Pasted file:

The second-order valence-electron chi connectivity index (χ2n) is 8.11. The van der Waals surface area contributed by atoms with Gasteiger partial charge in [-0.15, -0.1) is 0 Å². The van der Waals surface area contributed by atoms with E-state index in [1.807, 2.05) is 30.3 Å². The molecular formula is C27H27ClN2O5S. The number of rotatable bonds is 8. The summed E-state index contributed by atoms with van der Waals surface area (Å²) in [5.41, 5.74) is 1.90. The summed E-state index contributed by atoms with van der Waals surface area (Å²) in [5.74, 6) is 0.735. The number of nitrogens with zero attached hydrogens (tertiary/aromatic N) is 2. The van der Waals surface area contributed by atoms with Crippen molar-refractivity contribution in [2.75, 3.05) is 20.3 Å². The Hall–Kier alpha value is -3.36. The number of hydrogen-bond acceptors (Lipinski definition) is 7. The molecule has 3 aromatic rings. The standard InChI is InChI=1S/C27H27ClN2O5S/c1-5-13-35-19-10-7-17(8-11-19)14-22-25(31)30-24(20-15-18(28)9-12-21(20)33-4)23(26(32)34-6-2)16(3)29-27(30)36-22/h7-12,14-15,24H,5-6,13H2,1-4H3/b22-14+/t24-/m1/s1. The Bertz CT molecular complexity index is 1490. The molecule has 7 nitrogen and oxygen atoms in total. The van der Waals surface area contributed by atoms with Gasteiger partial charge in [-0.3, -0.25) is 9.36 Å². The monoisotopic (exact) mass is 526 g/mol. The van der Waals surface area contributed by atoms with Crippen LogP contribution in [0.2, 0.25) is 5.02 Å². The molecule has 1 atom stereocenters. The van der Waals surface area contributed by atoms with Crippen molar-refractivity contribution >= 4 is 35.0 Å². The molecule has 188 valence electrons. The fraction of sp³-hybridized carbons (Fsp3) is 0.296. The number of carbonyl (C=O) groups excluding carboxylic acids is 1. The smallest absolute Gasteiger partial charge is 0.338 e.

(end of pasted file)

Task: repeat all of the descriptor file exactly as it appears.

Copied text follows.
The second-order valence-electron chi connectivity index (χ2n) is 8.11. The van der Waals surface area contributed by atoms with Gasteiger partial charge in [-0.15, -0.1) is 0 Å². The van der Waals surface area contributed by atoms with E-state index in [1.807, 2.05) is 30.3 Å². The molecular formula is C27H27ClN2O5S. The number of rotatable bonds is 8. The summed E-state index contributed by atoms with van der Waals surface area (Å²) in [5.41, 5.74) is 1.90. The summed E-state index contributed by atoms with van der Waals surface area (Å²) in [5.74, 6) is 0.735. The number of nitrogens with zero attached hydrogens (tertiary/aromatic N) is 2. The van der Waals surface area contributed by atoms with Crippen molar-refractivity contribution in [2.75, 3.05) is 20.3 Å². The Hall–Kier alpha value is -3.36. The number of hydrogen-bond acceptors (Lipinski definition) is 7. The molecule has 3 aromatic rings. The standard InChI is InChI=1S/C27H27ClN2O5S/c1-5-13-35-19-10-7-17(8-11-19)14-22-25(31)30-24(20-15-18(28)9-12-21(20)33-4)23(26(32)34-6-2)16(3)29-27(30)36-22/h7-12,14-15,24H,5-6,13H2,1-4H3/b22-14+/t24-/m1/s1. The Bertz CT molecular complexity index is 1490. The molecule has 7 nitrogen and oxygen atoms in total. The van der Waals surface area contributed by atoms with Gasteiger partial charge in [-0.3, -0.25) is 9.36 Å². The monoisotopic (exact) mass is 526 g/mol. The van der Waals surface area contributed by atoms with Crippen LogP contribution in [0.2, 0.25) is 5.02 Å². The molecule has 1 atom stereocenters. The van der Waals surface area contributed by atoms with Crippen molar-refractivity contribution >= 4 is 35.0 Å². The molecule has 188 valence electrons. The fraction of sp³-hybridized carbons (Fsp3) is 0.296. The number of carbonyl (C=O) groups excluding carboxylic acids is 1. The smallest absolute Gasteiger partial charge is 0.338 e.